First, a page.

One of the biggest reasons the coronavirus has been so destructive is its definition as a novel virus. According to epidemiologist Larry Brilliant in an article with WIRED, the virus itself is "new," which means "there is no human being in the world that has immunity as a result of having had it before. That means it's capable of infecting 7.8 billion." Technology is doing its part to make sure the extreme numbers in the models are dramatically reduced.
We've got to rely on numbers to help us lower the curve now more than ever since the idea of infection of that magnitude is unthinkable. But there's also something else to consider: With a virus that's spreading as rapidly as COVID-19, real-time data is more critical than ever, as traditional forecasting models rely on years of data — and that's the one thing that no one has.
Roni Rosenfeld, professor of computer science at Carnegie Mellon, has been steadily working on making epidemiological forecasting with machine learning as "universally accepted and useful as weather forecasting." So when the CDC called wanting his hand in predicting the COVID-19 spread, he went straight for AI.
"We have another methodology for forecasting, called the 'wisdom of crowds,'" said Rosenfeld in an interview with Vox. "That's when you gather at least several dozen people and ask them each individually to make a subjective assessment of what the rest of the flu season will look like. What we've learned from experience is that any one of them on their own is not very accurate, but their aggregate tends to be quite accurate."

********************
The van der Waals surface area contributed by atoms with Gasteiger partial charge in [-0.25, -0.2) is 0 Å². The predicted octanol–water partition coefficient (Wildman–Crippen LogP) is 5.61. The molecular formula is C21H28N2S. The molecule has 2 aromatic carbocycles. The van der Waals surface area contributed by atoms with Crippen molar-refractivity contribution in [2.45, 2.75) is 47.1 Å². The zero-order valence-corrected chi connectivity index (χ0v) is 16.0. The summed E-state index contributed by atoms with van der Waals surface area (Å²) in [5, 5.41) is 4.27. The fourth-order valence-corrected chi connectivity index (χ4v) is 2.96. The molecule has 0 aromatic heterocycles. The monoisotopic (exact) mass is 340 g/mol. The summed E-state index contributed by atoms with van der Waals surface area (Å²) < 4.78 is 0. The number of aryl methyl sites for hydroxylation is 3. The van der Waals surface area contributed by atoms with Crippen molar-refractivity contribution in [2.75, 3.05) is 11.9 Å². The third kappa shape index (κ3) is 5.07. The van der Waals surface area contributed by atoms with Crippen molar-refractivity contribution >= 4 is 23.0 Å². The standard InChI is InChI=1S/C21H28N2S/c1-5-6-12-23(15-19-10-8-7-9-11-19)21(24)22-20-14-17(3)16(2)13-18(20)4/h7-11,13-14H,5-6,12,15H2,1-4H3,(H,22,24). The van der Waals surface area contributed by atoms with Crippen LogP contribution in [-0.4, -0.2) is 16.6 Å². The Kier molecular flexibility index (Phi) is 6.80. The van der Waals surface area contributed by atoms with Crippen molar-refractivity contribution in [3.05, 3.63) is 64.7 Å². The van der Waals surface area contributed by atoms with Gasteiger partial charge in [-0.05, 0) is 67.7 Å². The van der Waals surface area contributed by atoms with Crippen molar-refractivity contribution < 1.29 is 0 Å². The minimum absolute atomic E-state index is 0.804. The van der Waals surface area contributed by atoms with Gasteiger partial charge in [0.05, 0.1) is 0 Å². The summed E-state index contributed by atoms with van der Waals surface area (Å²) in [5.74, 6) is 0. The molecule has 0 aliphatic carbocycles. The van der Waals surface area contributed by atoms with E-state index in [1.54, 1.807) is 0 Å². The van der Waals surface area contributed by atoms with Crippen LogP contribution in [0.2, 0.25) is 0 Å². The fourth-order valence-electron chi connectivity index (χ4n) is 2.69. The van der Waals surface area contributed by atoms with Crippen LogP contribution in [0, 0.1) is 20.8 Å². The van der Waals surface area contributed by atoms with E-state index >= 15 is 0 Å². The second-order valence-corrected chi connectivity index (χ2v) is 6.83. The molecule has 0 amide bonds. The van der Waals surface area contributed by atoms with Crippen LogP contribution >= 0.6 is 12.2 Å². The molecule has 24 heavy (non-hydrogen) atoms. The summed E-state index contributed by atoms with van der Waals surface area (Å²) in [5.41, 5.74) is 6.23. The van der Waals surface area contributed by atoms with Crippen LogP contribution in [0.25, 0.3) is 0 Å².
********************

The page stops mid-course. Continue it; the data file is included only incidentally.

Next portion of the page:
In addition to crowdsourcing (which has expanded to include everyone, even you, if you're interested), Rosenfeld's model is also taking into account several other data points. Those points include: frequency of the illness mentioned on social media, Google queries for related terms, access to CDC pages and relevant Wikipedia pages, retail purchasing patterns for things like anti-fever medications and thermometers, and health records while removing items that may seem high-volume for social anxiety versus actual illness. This modeling has already been used on predicting how the seasonal flu affects populations, and it's worked. Now, he's saying that we'll see a peak in April or May unless social distancing and shelter-in-place measures are stepped up to help mitigate the more severe timelines.